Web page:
The Conferences Of John Cassian by John Cassian
Chapter IX. Of true and complete perfection.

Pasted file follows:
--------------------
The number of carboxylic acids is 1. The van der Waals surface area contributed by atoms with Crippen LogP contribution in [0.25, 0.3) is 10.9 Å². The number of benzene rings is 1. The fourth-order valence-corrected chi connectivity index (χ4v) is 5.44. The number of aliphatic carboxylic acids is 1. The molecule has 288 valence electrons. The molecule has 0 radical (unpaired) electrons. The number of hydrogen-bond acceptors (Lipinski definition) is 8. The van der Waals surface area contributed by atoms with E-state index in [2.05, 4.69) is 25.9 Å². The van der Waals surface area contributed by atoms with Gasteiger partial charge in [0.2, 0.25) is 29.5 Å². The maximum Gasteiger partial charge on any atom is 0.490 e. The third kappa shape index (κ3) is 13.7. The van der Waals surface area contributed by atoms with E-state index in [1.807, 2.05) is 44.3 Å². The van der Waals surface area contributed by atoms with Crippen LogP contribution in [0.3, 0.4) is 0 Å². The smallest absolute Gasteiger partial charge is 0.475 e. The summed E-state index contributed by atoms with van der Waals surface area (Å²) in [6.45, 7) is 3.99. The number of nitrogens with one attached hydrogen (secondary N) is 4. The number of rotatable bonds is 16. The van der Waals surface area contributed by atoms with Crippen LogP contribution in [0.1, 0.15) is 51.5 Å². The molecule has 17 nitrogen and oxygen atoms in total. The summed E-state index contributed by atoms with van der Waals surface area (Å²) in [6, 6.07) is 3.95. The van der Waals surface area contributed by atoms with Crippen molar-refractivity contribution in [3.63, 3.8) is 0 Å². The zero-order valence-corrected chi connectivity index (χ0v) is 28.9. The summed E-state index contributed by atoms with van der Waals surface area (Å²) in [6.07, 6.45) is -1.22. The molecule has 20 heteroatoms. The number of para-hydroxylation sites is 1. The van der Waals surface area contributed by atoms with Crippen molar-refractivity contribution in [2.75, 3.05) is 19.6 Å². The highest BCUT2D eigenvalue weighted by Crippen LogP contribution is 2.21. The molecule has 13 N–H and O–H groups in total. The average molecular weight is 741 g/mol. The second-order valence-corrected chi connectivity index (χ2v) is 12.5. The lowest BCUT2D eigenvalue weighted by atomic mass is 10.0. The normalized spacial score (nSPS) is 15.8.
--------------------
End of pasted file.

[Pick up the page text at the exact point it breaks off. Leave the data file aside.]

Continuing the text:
But this is merike, i.e., no thorough and altogether complete perfection, but only a partial one. Perfection then is very rare and granted by God's gift to but a very few. For he is truly and not partially perfect who with equal imperturbability can put up with the squalor of the wilderness in the desert, as well as the infirmities of the brethren in the Coenobium. And so it is hard to find one who is perfect in both lives, because the anchorite cannot thoroughly acquire aktemosune , i.e., a disregard for and stripping oneself of material things, nor the Coenobite purity in contemplation, although we know that Abbot Moses and Paphnutius and the two Macarii were masters of both in perfection. And so they were perfect in either life, and while they withdrew further than all the dwellers in the desert and delighted themselves unceasingly in the retirement of the wilderness, and as far as in them lay never sought intercourse with other men, yet they put up with the presence and the infirmities of those who came to them so that when a large number of the brethren came to them for the sake of seeing them and profiting by it, they endured this almost continuous trouble of receiving them with imperturbable patience, and men fancied that all the days of their life they had neither learnt nor practised anything but how to show common civility to those who came, so that it was a puzzle to all to say in which life their zeal was mainly shown, i.e., whether their greatness adapted itself more remarkably to the purity of the hermitage or to the common life.